Understanding the nature of strongly interacting nuclear matter requires a fundamental description of nucleons starting with the individual quarks and gluons and ending with a description of nuclei and their structure. Surprisingly, even the structures of the proton and neutron remain undetermined, and the challenge of describing nucleons within the framework of Quantum Chromodynamics complements that of understanding the nucleus from the interaction of the constituent nucleons. The most extreme test of nuclear matter occurs when nuclei collide at energies at which the energy density reaches five times normal nuclear matter density, providing a laboratory test of the nature of matter a short instant after the Big Bang. Extremes of matter also occur in violent stellar processes such as supernovae and X-ray bursters in binary stars, thought to give rise to the synthesis of many of the heavier elements that exist naturally on Earth.
There are very good reasons to believe that at the time of the Big Bang, some 13.7 billion years ago, matter and antimatter were created in equal amounts. But the Universe as we see it today is made almost entirely of matter. It is known that when the Universe was about 380,000 years old, matter and antimatter had annihilated producing what we now see as the cosmic microwave background radiation, but a small amount of the original matter was left over, and this makes up the matter of the Universe as we now see it. Thus the laws of nature are not symmetric between matter and antimatter; somehow, before the Universe was 380.000 years old, some of the antimatter had converted to matter, but this was not balanced by an equal conversion of matter to antimatter.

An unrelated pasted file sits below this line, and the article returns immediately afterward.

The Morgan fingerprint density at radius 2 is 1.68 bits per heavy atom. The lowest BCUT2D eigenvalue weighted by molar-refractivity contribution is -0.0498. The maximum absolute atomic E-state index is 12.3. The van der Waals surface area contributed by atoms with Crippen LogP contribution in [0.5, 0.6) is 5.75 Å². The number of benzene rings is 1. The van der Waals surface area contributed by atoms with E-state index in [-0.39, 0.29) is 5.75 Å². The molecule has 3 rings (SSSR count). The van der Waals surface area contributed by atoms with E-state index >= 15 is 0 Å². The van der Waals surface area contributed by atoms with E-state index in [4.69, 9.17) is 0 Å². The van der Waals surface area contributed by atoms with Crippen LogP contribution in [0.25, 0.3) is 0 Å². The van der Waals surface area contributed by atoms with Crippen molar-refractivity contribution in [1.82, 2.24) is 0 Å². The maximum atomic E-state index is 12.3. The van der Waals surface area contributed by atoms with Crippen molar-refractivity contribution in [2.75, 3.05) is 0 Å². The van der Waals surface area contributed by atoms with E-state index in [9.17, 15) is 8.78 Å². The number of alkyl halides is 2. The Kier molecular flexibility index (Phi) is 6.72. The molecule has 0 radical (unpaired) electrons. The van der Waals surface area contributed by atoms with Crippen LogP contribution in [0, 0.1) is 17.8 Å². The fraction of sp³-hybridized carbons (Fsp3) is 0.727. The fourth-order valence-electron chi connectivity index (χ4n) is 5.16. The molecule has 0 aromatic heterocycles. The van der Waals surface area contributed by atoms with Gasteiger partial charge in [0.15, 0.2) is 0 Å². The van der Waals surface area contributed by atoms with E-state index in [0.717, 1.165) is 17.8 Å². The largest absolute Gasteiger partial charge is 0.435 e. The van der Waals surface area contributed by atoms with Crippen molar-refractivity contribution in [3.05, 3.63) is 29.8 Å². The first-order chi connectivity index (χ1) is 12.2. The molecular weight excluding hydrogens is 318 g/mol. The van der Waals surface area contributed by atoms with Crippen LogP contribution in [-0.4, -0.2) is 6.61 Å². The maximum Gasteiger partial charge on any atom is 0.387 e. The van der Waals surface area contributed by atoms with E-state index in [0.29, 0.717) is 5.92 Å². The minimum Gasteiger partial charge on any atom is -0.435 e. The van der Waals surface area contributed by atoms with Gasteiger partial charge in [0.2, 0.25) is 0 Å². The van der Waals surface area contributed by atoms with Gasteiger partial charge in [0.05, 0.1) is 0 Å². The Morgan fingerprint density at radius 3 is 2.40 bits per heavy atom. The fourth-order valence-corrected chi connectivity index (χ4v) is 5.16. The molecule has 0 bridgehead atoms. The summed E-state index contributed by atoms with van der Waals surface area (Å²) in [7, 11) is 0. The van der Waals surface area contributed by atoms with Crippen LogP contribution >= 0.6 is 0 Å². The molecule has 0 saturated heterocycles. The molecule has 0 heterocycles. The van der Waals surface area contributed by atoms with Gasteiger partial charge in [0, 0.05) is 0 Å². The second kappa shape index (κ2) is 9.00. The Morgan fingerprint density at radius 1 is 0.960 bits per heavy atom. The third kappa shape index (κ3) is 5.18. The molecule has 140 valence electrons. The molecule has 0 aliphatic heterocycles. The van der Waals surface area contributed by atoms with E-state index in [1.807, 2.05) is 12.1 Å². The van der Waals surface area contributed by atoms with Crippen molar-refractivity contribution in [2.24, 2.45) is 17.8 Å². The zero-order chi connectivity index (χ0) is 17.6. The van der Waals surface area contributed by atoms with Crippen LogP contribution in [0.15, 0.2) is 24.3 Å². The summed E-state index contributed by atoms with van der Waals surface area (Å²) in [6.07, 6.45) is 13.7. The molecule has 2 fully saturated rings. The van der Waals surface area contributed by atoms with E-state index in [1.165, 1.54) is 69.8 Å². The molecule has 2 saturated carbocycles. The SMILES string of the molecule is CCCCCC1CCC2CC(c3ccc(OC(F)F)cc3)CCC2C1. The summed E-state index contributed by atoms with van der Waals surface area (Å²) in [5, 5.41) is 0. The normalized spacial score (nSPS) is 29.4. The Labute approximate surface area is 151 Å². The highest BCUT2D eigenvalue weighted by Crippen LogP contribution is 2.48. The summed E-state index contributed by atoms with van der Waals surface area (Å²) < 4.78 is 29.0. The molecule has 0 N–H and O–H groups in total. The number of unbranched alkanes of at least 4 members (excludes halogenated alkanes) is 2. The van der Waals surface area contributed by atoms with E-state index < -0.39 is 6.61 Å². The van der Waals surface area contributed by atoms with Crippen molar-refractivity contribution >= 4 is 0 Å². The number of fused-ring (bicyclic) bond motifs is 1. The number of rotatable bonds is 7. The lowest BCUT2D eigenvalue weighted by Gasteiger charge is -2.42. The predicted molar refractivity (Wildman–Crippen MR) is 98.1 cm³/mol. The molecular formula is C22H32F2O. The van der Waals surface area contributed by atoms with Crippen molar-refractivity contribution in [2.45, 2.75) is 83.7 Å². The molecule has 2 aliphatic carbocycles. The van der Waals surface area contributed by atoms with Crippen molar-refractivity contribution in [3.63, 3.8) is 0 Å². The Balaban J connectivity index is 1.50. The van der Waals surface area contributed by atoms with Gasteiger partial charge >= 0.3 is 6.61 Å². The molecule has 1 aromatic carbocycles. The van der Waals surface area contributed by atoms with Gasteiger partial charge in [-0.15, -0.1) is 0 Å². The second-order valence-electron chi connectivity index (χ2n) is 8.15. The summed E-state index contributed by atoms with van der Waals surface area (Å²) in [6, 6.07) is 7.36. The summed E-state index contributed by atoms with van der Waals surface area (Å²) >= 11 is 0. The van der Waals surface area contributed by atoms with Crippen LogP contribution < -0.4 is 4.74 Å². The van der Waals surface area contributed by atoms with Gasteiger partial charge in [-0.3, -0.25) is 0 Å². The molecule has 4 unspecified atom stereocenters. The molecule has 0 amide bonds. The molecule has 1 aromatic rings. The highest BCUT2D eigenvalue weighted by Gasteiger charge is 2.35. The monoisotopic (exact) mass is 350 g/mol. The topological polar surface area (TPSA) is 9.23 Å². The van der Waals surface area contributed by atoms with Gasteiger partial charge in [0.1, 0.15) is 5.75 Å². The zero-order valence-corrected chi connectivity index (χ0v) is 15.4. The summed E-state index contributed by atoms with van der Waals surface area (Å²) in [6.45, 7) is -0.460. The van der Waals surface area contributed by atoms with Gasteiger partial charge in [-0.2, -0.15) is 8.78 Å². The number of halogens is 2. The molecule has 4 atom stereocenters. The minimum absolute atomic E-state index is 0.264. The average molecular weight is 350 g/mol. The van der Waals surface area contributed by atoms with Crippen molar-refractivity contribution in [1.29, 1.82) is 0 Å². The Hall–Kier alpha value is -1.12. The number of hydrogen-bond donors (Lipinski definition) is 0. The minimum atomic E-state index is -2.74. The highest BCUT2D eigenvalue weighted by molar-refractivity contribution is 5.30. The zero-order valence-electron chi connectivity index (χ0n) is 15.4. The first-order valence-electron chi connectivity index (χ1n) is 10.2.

The Standard Model of particle physics includes a mechanism, known as CP-violation, that can induce the sort of matter-antimatter imbalance described above. This mechanism has been studied and verified in many particle physics experiments. The problem is that the effect of the Standard Model CP-violation is far too small to account for the original imbalance in the early Universe. There must be some other mechanism that induces matter-antimatter asymmetry, and particle physicists are searching for it. There could be something in the quark sector that is not yet understood, or the sought-after mechanism may be in the lepton sector and related to the behaviour of neutrinos.
The disciplines of Physics and Astronomy are based on the fundamental drive to understand the laws that govern the nature and behaviour of our Universe. Understanding breaks down when considering physics in action at the extremes of the Universe – at astrophysical energies, temperatures and pressures that can be impossible to simulate in the laboratory; and at the smallest distance scales, where the structure of space-time is unknown. By trying to understand the extremes of our Universe, we directly explore the limits of modern physics and expand the frontiers of our knowledge.